Historic House Call: Risk Assessment in Historic Houses

Historic houses present unique issues in their preservation needs, especially in terms of disaster preparedness. This webinar will explore those needs through a discussion of hazards, risk assessments and evaluations, and mitigation methods – all with a focus on historic houses.



Format: Webinar

Date: March 2, 2017

Cost: Free for AASLH members/$40 nonmembers



About the Speakers: 

Samantha Forsko is the Preservation Specialist at the Conservation Center for Art & Historic Artifacts (CCAHA), where she primarily works with institutions and their collections. She conducts on-site preservation needs and risk assessments and assists with preservation and emergency planning. She also develops and presents educational programs and provides technical information to libraries, archives, museums, historic sites, and other cultural institutions.  Since starting at the Center in 2015, Samantha has also been the project manager of the Pennsylvania Cultural Resilience Network (PaCRN), aiming to improve emergency response and preparedness for cultural institutions across the state.

Before joining CCAHA, Samantha worked at the Los Angeles County Museum of Art as a collections manager. In addition to providing long-term care for the nearly 200,000 permanent collection objects owned by LACMA, she also served on the Emergency Preparedness Committee, responsible for writing, updating, and training the 300 member staff on the implementation of the institution’s Emergency Preparedness and Response Plan. She has previously worked as a conservation technician for the Regional Arts and Culture Council and Cascadia Art Conservation Center, both in Portland, Oregon, primarily providing preventive maintenance and care for outdoor public art collections. Samantha received her MA in Arts Management with a focus on Archival and Museum Studies from Claremont Graduate University, in Claremont, California, writing her master’s thesis on Emergency Preparedness in Cultural Institutions.


Historic House Calls are online discussions featuring hot topics for historic house museums. Led by experts in the field, and organized by members of AASLH Historic House Affinity Group Committee, they encourage attendees to join in the discussion.

Up in Flames: The Importance of Having a Good Relationship with Your Local Fire Department

Wow!  What a day! For the last several hours we’ve had 5 fire trucks and about 20 men and women in turnout gear crawling all over our historic house museum!  No, we didn’t have a fire, fortunately; we had a training exercise.

Long before I was in charge of a historic site I learned to make friends with the local police and fire departments. It was pretty simple when my museum was located right next door. The response time was instantaneous. Now that I work in a different town the departments are a bit farther away.  My site is rural and people in this area are known for their pyro tendencies–got leaves? Burn ‘em! Got trash? Burn it! Old car? Burn it! Bored on a Sunday night? Light a bonfire!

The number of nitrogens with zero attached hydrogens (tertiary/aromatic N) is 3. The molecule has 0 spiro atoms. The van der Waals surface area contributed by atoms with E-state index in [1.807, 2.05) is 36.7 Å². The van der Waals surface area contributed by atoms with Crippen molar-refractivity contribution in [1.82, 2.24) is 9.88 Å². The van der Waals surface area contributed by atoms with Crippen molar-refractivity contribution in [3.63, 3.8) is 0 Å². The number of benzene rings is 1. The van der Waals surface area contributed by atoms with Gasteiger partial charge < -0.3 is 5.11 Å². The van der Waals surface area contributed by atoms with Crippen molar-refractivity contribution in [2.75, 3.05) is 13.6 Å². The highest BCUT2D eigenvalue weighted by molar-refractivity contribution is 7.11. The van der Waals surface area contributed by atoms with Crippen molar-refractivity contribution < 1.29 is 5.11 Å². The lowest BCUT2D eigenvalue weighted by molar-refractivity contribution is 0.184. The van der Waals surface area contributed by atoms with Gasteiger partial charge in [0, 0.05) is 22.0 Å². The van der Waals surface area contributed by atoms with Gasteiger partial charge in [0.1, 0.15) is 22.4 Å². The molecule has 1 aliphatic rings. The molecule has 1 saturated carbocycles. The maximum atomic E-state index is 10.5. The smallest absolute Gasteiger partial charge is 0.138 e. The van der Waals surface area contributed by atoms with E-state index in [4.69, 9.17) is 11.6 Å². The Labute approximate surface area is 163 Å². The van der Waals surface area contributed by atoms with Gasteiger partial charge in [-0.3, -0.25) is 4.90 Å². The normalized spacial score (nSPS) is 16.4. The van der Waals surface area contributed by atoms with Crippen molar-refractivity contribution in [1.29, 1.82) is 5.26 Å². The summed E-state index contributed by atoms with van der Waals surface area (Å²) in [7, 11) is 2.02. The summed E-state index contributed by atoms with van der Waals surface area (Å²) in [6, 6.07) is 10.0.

Whaley House, Flint, MI, courtesy: ChicagoFireWire.com
Whaley House, Flint, MI, courtesy: ChicagoFireWire.com

Needless to say, I was a bit worried about the safety of the site in case one of those trash piles got away! So, I started inviting the local fire department (and police, but they’re always too busy) to come out to the site every year or every other year for a training day. Firefighters are required to do a certain number of training hours every year to maintain their certifications. They often do them at a local fire facility, but they can earn the hours by touring and assessing local businesses. This is true for paid as well as volunteer firefighters.

fire dept

Every two years I call the Office Manager of our local volunteer department. She works with the Chief to assign one of their quarterly trainings to come out to our site. They bring all of the trucks they think might possibly respond to an incident here. It’s really impressive! We have them in for coffee and muffins. Then, they get an attic to basement walk through of each and every building on site (we have 14). Every electrical, gas, and water shutoff is located. They pace out distances to hydrants. They determine which tree limbs we need to cut to facilitate getting in the ladder trucks. They map where chemicals are stored–like gas for the mowers or paint for touch-ups. They make notes about when people, like interns, will be living onsite. And, they come up with firefighting and rescue plans for the site. Most importantly, I can convey to them the significance of the site and its collections. They develop a sense of ownership and want to protect the resource.

We always end the training with a home cooked lunch, a highlight for men and women that are often under-appreciated!

fire dept 2

What has emerged from this endeavor is a positive relationship with our local protectors. Every fire truck carries an incident plan for our site. When the alarms go off in the middle of the night–from a lizard scurrying across the room or a ladybug crawling into a smoke detector–the response time is lightning fast. We also see an increase in visitor numbers as the newly hired firefighters bring their families to visit.

All of the planning and training in the world can’t always stop a fire from devastating a house museum, but it can help our piece of mind. Make friends with your local firefighters!